We’ve all got a favourite café or coffee haunt, somewhere we stop for a cuppa, a natter or a bite to eat. But not all cafés are created equal. Seven Sharp’s Rachel Parkin discovers a southern hospitality spot that takes the cake, with staff all facing extra challenges — and all the more fabulous for that.

Hands gripped, eyes laser-focused, John Halliday squeezed the tube as though his life depended on it. Icing the hummingbird cake was his big job for re-opening day, and he wasn’t going to stuff it up.

“Waa-la [voila]!” he said to our camera with a wide grin, revealing generous cream cheese dollops.

“Yay,” said his friend Anna Rose, clapping. “I’m happy.”

At the #29 Living Options training café in Alexandra, they are all happy, and teamwork and inclusion are everything. Each person working there had a disability re-honed as a superpower. Each person had a job.

“Now Amber Guest, you are my champion duster … can you just finish off dusting, please?” said café manager Rose Jefcoate. “Liam, can you please put out the muffins?”

Guest’s dusting was meticulous. Liam McLeod’s muffin stack was bang-on.

“What’s your main job today?” I asked as he worked from his wheelchair.

“I’m one of the waiters here at the Number 29 Café,” McLeod said. “I like socialising and meeting the customers that come into the café.”

That social element, it turned out, was the café’s secret sauce. It is a chance not just for Living Options members to meet the community but for the community to meet them. Again.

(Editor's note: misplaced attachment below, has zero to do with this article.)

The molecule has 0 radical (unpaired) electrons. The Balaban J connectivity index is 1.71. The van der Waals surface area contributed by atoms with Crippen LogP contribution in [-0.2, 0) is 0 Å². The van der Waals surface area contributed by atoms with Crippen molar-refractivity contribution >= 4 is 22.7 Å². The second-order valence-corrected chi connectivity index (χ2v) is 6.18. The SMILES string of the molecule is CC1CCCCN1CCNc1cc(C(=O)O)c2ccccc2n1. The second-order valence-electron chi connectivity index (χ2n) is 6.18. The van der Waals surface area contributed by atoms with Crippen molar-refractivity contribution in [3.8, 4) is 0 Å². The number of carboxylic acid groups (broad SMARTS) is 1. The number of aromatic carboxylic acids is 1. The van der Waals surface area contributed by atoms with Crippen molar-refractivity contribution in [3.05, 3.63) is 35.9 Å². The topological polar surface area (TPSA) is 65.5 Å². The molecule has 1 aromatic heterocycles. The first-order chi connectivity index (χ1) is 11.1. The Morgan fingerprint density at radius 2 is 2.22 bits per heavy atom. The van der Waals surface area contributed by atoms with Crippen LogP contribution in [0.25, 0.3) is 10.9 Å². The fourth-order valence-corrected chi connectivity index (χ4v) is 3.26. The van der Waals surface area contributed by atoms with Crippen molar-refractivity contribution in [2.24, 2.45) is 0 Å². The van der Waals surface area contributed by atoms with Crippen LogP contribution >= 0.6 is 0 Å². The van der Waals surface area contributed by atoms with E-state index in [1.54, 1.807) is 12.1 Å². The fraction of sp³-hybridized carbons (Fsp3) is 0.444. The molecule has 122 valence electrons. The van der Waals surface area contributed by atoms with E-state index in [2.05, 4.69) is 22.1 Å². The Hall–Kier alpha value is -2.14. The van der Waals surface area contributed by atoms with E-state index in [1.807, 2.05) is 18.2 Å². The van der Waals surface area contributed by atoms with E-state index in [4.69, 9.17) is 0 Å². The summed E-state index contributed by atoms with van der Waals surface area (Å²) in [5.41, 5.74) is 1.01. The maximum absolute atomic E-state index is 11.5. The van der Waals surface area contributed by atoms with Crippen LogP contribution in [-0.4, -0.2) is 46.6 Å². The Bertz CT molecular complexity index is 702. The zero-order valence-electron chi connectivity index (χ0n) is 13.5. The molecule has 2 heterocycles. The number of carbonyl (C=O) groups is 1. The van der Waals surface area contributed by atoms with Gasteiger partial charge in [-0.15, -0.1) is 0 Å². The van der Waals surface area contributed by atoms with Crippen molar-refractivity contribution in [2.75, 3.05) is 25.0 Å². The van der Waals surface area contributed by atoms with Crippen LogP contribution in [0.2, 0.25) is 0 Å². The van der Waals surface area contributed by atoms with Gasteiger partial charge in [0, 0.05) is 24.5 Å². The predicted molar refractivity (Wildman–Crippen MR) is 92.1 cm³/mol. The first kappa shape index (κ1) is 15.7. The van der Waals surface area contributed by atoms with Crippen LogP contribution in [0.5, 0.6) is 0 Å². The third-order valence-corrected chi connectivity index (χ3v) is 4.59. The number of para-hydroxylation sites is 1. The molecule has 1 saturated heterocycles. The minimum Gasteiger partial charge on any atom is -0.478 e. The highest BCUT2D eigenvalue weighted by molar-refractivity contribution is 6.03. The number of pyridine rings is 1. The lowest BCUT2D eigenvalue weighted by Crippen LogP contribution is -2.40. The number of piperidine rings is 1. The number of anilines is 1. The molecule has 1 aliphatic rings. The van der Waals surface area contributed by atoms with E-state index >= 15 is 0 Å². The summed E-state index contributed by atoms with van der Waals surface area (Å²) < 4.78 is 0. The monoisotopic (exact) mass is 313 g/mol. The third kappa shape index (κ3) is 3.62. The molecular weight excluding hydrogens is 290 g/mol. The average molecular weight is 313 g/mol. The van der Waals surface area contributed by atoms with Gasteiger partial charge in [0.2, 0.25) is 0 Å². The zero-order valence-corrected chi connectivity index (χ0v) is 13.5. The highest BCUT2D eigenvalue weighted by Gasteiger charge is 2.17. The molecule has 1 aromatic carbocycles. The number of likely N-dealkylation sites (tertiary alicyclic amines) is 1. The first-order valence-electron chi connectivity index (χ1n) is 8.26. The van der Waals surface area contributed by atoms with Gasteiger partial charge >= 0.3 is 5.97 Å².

The café, you see, isn’t new. This was the re-opening — for afternoon tea on Thursdays — after Covid forced closure for several years.

As a korowai-clad Halliday greeted customers at the door and burst into a haka, there were smiles all around.

Tasty treats served up at the Number 29 Living Options training café.

Tucked up on cosy seats, munching and chatting, then minutes later, they were still thrilled.

“It’s just so lovely to be here with everyone,” one lady said. “We have a great social time together.”

“You come here, and it’s a place of happiness,” a gentleman said.

For Olivia Wildey, it was also a happy day for two reasons.

It was her first outing with 4-month-old Adita and the re-birth of her first baby — the training café itself — 15 years ago.

“So, I’m on maternity leave now but I used to work as an art therapist here and at the time we thought ‘Well, let’s start a café’,” she said.

“It was a very fun initiative for the guys to do and something they could really own. It’s so great to see people we support be really proud in the workplace.”

Flynn Laker, who previously featured on Seven Sharp for his booming sock business, was having a ball.

“How’s it going?” I asked between orders.

“Good, thank you!” Laker said, his eyes honed on the tray, one foot carefully placed after another.

And as tray after tray went out — with absolutely no spillage — the happy hubbub said it all.

“How many stars?” I asked customer Glenda Divine, whose son Todd used to work there.

“Oh, 12 out of 10!” she declared.

It was, by all accounts, good to be back.

And the cheese rolls? Heavenly.